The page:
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This year appraisals will be launched in the company I work for
(a little behind everyone else I know). Last week, one of the
managers gathered together all the Heads of Dept (who will be
delivering the appraisal) to tell them of the forthcoming change.
It was met with extreme negativity, with comments like 'I've got
enough to do without doing appraisals as well' and 'why should we
have to change, we've never had to do them before, why now?'.
Although the meeting ended with 'they're coming in, whether you
like it or not, I have been tasked with training said HoD's and
staff on appraisals. I want to really put over the benefits and
attempt to get their buy in, but faced with all the negativity -
what would you do?

Question submitted by Lisa Birch

https://www.trainingzone.co.uk/item/83060/728

Members responses
-----------------

(edited responses appear - see site for full responses)

Get your Heads of Departments to take ownership of the scheme.
We have had the same issue as you and are still implementing our
scheme at the moment. We found that getting the managers involved
by asking them how they felt it would run best by a short
questionnaire, asking for example would it be better run annually
or on rolling employee start dates. We then gave full feedback on
the questionnaires received and explained why we couldn't work
with their suggestions if they were not suitable.

Kate Entract

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Lisa,
I have trained various managers who were reluctant or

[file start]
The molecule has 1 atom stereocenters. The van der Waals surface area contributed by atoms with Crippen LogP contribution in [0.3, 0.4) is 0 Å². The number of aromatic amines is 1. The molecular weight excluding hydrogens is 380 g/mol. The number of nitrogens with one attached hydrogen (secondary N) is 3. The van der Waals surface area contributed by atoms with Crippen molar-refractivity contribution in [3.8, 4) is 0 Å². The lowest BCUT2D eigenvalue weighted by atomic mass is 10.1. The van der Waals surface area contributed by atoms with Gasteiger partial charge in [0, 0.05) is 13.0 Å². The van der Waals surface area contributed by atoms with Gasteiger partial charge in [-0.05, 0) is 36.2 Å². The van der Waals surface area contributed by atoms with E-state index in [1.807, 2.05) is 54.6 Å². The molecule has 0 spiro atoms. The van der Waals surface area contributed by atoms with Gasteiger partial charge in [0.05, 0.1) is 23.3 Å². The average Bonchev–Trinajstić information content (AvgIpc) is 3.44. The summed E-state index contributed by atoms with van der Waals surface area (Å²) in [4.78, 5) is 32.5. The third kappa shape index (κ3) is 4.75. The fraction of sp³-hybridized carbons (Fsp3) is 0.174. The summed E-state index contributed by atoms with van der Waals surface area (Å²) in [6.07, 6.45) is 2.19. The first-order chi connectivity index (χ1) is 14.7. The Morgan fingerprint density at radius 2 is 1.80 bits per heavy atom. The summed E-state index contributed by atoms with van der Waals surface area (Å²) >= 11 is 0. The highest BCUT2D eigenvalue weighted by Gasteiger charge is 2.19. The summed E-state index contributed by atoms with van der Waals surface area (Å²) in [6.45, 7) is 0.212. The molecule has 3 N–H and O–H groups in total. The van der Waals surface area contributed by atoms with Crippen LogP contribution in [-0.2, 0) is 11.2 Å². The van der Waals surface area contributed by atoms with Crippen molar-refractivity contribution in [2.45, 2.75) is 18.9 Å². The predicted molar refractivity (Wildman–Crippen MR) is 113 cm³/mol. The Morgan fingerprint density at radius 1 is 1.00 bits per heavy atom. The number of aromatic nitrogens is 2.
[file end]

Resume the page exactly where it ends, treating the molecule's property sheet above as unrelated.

antagonistic about appraisals. Apart from their own previous bad
experiences, they were often anxious about a lack of competence
in assessing or giving feedback - especially if they, in turn,
would be appraised as appraisers! I give them a longer term
context and purpose for the appraisals. There should be NO
surprises at an annual appraisal meeting and I encourage them to
relate the weekly / monthly appraisals to the appraisee's
aspirations and values. I focus on these regular meetings and the
requisite skills and attitude. Lastly, your message hints at a
'top-down' command and control organisation? If so, there is a
danger that appraisals become another weapon in the war against
transformational leadership - which can elevate supervision and
appraisals to a creative and empowering process.

Michael Mallows

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I led a team to design a performance management system for 6,500
staff. Part of this buy-in process was designed into the project
by inviting a range of people from the various functions and
levels to contribute to a Core Design Group. This group was